Dozens die in Indian temple stampede

More than 60 people, the majority of them women and children, were trampled to death in a massive stampede at a temple in northern India yesterday.

MUMBAI // More than 60 people, the majority of them women and children, were trampled to death in a massive stampede at a temple in northern India yesterday. The stampede broke out as more than 10,000 people crammed into a narrow area built for less than 250 in Pratapgarh district, Uttar Pradesh.

The deaths came as the crowd jostled with each other to get free food, clothes and utensils being distributed to the poor during a religious ceremony. An gate, which was under-construction, is believed to have collapsed as the crowd pushed forward towards the local holy man. While most people were crushed under the gate, it triggered a panic and hundreds tried to escape through a narrow outlet, many tripped and fell under the feet of the hurrying crowd.

The disaster struck at the Ram Janaki temple owned by Jagadguru Kripaluji Maharaj, a well-known holy man, in the town of Kunda, about 640km south-east of New Delhi. Thirty-seven of those killed were children. The death toll is expected to rise given many of the injured are in a critical condition. "We have counted all the bodies," said SP Pathak, a police official, even as chaos reigned at the temple site as relatives searched for bodies of loved ones. "Most of them were women and children who came to collect free gifts."

Such panic-driven deaths are quite common in India, especially during religious festivals. Indians across a vast social spectrum participate in religious gatherings in large numbers. Stampedes in temples and other religious places - locally called "temple crushes" - have claimed more than 700 lives in the last eight years, according to government statistics. The fact that thousands of people pressed into the village temple to scramble for the ceremonial temple feast and other freebies indicate the cripplingly poor backgrounds they came from.

Uttar Pradesh, India's largest and most populous state, is also one of its poorest. According to India's planning commission, Uttar Pradesh accounts for nearly one-fifth of India's poor. About 59 million people, one-third of the state's population, live below the poverty line. Only 1.8 million families living below the poverty line are believed to be covered under health insurance. Ms Rajkumari Ratna Singh, the member of parliament from Pratapgarh, sought New Delhi's assistance for those injured in the stampede. She also asked Prime Minister Manmohan Singh to provide a compensation of 500,000 Indian rupees (Dh40,100) to the kin of those killed.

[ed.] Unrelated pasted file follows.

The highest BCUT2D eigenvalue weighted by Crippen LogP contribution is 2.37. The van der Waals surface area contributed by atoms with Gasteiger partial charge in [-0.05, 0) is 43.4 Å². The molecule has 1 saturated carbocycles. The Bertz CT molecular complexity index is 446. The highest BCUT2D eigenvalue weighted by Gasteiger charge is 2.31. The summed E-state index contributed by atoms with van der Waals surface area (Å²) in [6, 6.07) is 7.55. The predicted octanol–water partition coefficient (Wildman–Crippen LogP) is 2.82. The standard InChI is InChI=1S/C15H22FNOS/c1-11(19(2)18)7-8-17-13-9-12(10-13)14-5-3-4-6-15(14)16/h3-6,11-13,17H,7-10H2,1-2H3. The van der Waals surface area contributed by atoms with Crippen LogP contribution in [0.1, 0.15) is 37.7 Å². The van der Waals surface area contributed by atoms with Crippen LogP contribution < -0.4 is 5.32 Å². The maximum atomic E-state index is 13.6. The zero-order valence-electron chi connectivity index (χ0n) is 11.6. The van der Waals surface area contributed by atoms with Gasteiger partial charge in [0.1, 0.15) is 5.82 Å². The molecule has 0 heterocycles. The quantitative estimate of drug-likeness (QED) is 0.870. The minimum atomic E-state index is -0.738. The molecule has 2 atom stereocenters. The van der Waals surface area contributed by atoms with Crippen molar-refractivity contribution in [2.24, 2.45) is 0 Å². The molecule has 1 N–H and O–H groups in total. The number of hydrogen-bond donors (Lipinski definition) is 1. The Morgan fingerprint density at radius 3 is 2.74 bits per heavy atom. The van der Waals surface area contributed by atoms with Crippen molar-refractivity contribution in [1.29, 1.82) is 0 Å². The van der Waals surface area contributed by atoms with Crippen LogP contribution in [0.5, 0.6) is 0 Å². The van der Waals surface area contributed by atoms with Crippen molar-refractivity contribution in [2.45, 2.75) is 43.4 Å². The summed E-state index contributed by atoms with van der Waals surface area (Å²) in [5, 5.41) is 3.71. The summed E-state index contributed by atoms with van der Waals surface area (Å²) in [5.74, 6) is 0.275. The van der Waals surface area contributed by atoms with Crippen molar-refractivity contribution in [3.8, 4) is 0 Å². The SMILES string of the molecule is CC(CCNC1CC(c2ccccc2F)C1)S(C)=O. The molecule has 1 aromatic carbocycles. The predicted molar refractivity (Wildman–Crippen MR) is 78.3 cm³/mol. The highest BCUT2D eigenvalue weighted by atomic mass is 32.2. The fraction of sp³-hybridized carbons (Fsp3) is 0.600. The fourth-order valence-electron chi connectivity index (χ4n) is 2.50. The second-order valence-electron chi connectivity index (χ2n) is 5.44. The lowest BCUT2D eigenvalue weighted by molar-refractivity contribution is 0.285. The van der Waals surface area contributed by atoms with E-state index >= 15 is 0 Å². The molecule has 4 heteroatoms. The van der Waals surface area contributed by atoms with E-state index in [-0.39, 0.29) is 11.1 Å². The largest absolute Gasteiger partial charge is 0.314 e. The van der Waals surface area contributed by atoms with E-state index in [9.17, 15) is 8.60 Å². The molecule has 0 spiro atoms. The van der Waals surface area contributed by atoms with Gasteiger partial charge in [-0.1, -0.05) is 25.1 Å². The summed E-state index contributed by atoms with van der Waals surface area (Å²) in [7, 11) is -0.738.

Yesterday's stampede revived painful memories of a 2004 stampede in Lucknow, the state capital, when 21 women jostling for free sarees distributed during the birthday celebrations of a local politician were crushed to death. The stampede began when rumours went around that there were no more sarees to distribute. In the hours after the stampede, dozens of bodies lay stacked on top of each other at the site.

It is not clear if charges will be pressed against the owners of the temple for failing to control the crowds yesterday. It did not have the infrastructure - or space - to accommodate the influx of people. It is understood that they did not inform the police about the gathering. Crowd management measures in most religious gatherings are less than basic, if they exist at all. More often than not, the police force is unable to control the sea of humans that congregate at religious and pilgrimage sites. Tens of millions of pilgrims flock every year to the massive Kumbh Mela festival at the confluence of the holy Ganges and Yamuna river. Such massive gatherings of religious pilgrims are more prone to stampedes.

In one of India's deadliest ever stampedes, in January 2005, more than 300 people were killed during a Hindu pilgrimage in the remote Mandhar Devi temple in the western state of Maharashtra. Most pilgrims were crushed and charred to death as fires from roadside stalls forced crowds into a narrow stairway leading up to the hilltop temple. In a similar deadly incident in October 2008, about 220 people died near the Chamunda Devi Hindu temple inside Jodhpur's famous Mehrangarh fort. The incident happened at the start of Navaratri, a nine-day Hindu festival, during which more than 25,000 worshippers had rushed towards the hilltop shrine to join in an auspicious moment for offering prayers. That stampede appeared to have started when a wall along the narrow path leading up to the temple collapsed, killing several people. In the ensuing panic, hundreds of pilgrims were crushed and suffocated to death.